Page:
Because the Bible describes the second person of the Trinity as the key agent in creation, redemption, and the restoration of all things, it is imperative that Christians seeking conformity to the image of Christ root their understand- ing...
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Because the Bible describes the second person of the Trinity as the key agent in creation, redemption, and the restoration of all things, it is imperative that Christians seeking conformity to the image of Christ root their understand- ing of, and motivation for, creation care in a theology and ethic that seeks to maximize the worship of Christ throughout all creation.
Discussions related to creation care and environmental ethics have become both politically charged and highly controversial. Unfortunately, while a growing number of Christian books address various aspects of creation care that either support or deny the reality of global warming or perhaps advocate various policies and practices, there is very little work available seeking to focus on, clarify, and establish the biblical and theological foundations upon which Christians ought to care for God's world. Even more specifically, there seems to be almost a complete dearth of accessible works in theology or ethics that offers a Christology of creation care.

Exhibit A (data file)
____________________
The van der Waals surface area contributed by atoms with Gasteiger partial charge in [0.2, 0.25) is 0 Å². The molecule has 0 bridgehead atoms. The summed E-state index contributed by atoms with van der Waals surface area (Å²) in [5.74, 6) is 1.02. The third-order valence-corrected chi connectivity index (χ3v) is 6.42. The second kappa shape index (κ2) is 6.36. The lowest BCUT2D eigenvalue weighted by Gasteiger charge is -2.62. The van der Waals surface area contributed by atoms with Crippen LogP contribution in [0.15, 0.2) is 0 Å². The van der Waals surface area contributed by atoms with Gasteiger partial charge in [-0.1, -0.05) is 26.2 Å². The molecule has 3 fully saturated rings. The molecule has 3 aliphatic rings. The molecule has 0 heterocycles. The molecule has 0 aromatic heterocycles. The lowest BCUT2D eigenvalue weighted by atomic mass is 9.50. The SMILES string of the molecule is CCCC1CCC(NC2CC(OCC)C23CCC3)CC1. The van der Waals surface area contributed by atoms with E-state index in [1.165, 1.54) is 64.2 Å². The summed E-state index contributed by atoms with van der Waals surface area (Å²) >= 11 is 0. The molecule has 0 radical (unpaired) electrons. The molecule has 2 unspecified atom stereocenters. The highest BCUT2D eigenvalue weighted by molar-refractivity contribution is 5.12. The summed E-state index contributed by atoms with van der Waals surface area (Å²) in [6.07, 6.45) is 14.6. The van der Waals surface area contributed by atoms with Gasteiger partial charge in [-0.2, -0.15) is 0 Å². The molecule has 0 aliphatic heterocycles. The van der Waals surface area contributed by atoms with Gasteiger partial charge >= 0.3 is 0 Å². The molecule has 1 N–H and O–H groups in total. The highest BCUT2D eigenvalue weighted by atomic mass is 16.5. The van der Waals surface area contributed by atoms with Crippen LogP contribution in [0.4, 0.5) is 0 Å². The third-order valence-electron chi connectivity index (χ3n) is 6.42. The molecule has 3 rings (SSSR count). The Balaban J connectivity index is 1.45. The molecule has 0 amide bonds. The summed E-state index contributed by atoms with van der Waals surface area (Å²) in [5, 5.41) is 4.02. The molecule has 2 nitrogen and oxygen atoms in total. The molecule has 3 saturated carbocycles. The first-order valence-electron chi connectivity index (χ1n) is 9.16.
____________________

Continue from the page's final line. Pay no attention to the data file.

Thus, the purpose of True North is to explore the person and work of Christ in creation, redemption, and the restoration of all things so as to establish the idea that caring for God's creation depends not upon prognostications for or against a global warming crisis. Rather, the motivation for Christians to care for creation flows from the created purposes established in the very fabric of the universe, faithful discipleship in Christ, and the inherent goal to return to God all the glory he is due from every corner and aspect of creation.
Seth Bible is director of Student Life at Southeastern Baptist Theological Seminary where he also received his MDiv and PhD.<BR>
Mark Liederbach (Ph.D., in Theology, Ethics and Culture from The University of Virginia) is Associate Professor of Christian Ethics at Southeastern Baptist Theological Seminary. Liederbach is an active member in the Evangelical Theological Society and Evangelical Philosophical Society.
His publications include articles on the nature of beauty, conceptions of the self, virtue ethics, just war theory, the conscience, methods of moral decision making, and ethics as worship. This is reflected in his book with Alvin L. Reid The Convergent Church: Missional Worshipers in an Emerging Culture.
Koorong -Editorial Review.